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French business morale at three-year high

French business morale was at its highest for nearly three years in March, adding to signs the eurozone’s number two economy is emerging from stagnation on the back of lower oil prices and a weaker euro.

The composite indicator of morale rose to 96 from 94 in February, its highest since April 2012, lifted by retail trade and by an improvement in the services sector.

The industrial morale reading eased one point to 99, staying very close to the 100 long-term average, as expected by analysts surveyed by Reuters.

“The increase in confidence is welcome and backs our view that activity in the French economy is likely to have accelerated during the first quarter of the year,” IHS Global Insight analyst Diego Iscaro said.

We expect confidence to gradually improve

“Although we expect firms to remain relatively cautious regarding the economic outlook, we expect confidence to gradually improve over the coming months.”

Although the government was still seen suffering a heavy defeat in local elections this weekend, the figures will bring some relief to President François Hollande, whose popularity has been hit hard by France’s economic plight and for failing to honour his promise to cut unemployment.

Markit’s preliminary composite purchasing managers’ index had shown on Tuesday that the private sector in the €2-trillion economy expanded for the second straight month in March.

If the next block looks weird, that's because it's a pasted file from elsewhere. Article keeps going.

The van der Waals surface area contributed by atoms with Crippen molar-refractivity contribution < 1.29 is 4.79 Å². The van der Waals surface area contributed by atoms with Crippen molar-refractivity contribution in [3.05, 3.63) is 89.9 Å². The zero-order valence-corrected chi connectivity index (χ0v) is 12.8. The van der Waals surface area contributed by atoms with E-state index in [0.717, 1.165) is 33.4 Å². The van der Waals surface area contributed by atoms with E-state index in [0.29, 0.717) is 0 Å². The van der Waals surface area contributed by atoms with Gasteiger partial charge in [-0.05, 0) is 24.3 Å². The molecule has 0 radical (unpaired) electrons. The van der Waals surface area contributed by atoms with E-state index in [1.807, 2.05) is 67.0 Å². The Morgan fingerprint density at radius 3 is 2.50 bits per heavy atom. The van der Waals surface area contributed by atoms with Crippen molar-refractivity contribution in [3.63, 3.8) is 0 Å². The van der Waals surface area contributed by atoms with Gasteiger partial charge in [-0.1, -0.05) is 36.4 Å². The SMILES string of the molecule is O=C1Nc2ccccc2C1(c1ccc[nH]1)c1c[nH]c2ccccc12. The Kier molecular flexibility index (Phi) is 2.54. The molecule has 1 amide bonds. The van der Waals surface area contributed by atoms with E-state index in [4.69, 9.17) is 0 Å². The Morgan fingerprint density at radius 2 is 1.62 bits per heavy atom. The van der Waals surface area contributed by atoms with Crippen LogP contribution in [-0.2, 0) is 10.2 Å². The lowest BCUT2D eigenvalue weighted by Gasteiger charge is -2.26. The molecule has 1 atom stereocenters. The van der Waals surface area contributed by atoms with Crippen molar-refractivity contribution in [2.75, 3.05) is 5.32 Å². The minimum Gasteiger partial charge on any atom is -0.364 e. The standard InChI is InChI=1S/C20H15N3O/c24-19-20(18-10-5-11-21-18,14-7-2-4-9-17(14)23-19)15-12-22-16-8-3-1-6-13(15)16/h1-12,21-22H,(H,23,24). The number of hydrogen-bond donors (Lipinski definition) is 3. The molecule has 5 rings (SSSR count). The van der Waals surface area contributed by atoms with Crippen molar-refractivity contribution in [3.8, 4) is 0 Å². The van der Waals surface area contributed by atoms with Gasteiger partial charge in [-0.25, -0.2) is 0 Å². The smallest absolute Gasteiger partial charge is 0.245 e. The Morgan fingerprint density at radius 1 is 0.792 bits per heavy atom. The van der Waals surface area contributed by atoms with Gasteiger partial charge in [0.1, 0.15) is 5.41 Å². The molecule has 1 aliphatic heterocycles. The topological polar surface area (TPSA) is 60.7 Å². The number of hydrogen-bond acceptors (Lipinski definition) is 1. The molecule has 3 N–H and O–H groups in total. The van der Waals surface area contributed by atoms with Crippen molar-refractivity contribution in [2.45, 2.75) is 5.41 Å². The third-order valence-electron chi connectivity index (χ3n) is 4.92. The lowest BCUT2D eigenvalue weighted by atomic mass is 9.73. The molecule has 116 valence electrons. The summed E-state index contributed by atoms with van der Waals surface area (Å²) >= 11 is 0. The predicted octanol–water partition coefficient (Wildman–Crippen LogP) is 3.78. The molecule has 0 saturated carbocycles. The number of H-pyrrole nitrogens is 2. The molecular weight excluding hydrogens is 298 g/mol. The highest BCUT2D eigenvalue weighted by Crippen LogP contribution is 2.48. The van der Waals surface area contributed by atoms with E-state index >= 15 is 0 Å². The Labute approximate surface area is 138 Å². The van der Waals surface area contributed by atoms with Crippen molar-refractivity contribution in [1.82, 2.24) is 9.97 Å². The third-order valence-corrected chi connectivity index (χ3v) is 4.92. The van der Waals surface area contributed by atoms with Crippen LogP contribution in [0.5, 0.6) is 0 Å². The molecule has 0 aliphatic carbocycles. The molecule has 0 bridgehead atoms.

“This supports our view that growth in the French economy is improving a little in the first quarter.

“We expect first quarter GDP to grow 0.3 per cent quarter-on-quarter following the fourth quarter’s 0.1 per cent,” BNP Paribas economist Evelyn Herrmann said in a note.

While improving by one point, morale in the services sector was only at 93, far from the 100 long-term average, prompting analysts to point out that growth was still likely to be slow.

The government is targetting 1 per cent growth this year after the country eked out 0.4 per cent in extra output in 2014.

The Socialist party is expected to lose many of the 61 local “departements” it now holds in the run-off of local elections on Sunday.

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